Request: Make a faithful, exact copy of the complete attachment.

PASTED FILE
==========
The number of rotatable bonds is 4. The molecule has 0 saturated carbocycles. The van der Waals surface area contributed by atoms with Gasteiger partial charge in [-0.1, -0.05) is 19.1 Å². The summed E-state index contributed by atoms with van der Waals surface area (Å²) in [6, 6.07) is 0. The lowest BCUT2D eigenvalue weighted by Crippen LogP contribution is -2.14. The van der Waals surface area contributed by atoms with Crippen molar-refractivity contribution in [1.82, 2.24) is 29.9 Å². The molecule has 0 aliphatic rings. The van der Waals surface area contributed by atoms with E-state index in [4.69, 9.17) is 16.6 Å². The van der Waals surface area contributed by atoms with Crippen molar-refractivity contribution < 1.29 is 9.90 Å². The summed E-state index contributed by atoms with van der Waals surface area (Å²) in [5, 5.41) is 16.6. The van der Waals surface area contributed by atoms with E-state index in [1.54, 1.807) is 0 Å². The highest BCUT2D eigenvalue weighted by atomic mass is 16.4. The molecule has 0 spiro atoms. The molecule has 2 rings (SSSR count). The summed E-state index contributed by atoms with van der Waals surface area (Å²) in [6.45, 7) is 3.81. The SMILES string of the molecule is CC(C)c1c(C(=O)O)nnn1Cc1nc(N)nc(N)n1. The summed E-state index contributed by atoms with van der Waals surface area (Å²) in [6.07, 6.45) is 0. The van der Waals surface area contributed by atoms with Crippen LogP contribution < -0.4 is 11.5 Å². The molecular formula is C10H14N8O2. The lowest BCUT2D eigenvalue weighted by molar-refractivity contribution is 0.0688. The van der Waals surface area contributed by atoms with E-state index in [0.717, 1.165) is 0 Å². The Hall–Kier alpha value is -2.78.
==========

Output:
The number of rotatable bonds is 4. The molecule has 0 saturated carbocycles. The van der Waals surface area contributed by atoms with Gasteiger partial charge in [-0.1, -0.05) is 19.1 Å². The summed E-state index contributed by atoms with van der Waals surface area (Å²) in [6, 6.07) is 0. The lowest BCUT2D eigenvalue weighted by Crippen LogP contribution is -2.14. The van der Waals surface area contributed by atoms with Crippen molar-refractivity contribution in [1.82, 2.24) is 29.9 Å². The molecule has 0 aliphatic rings. The van der Waals surface area contributed by atoms with E-state index in [4.69, 9.17) is 16.6 Å². The van der Waals surface area contributed by atoms with Crippen molar-refractivity contribution < 1.29 is 9.90 Å². The summed E-state index contributed by atoms with van der Waals surface area (Å²) in [5, 5.41) is 16.6. The van der Waals surface area contributed by atoms with E-state index in [1.54, 1.807) is 0 Å². The highest BCUT2D eigenvalue weighted by atomic mass is 16.4. The molecule has 0 spiro atoms. The molecule has 2 rings (SSSR count). The summed E-state index contributed by atoms with van der Waals surface area (Å²) in [6.45, 7) is 3.81. The SMILES string of the molecule is CC(C)c1c(C(=O)O)nnn1Cc1nc(N)nc(N)n1. The summed E-state index contributed by atoms with van der Waals surface area (Å²) in [6.07, 6.45) is 0. The van der Waals surface area contributed by atoms with Crippen LogP contribution < -0.4 is 11.5 Å². The molecular formula is C10H14N8O2. The lowest BCUT2D eigenvalue weighted by molar-refractivity contribution is 0.0688. The van der Waals surface area contributed by atoms with E-state index in [0.717, 1.165) is 0 Å². The Hall–Kier alpha value is -2.78.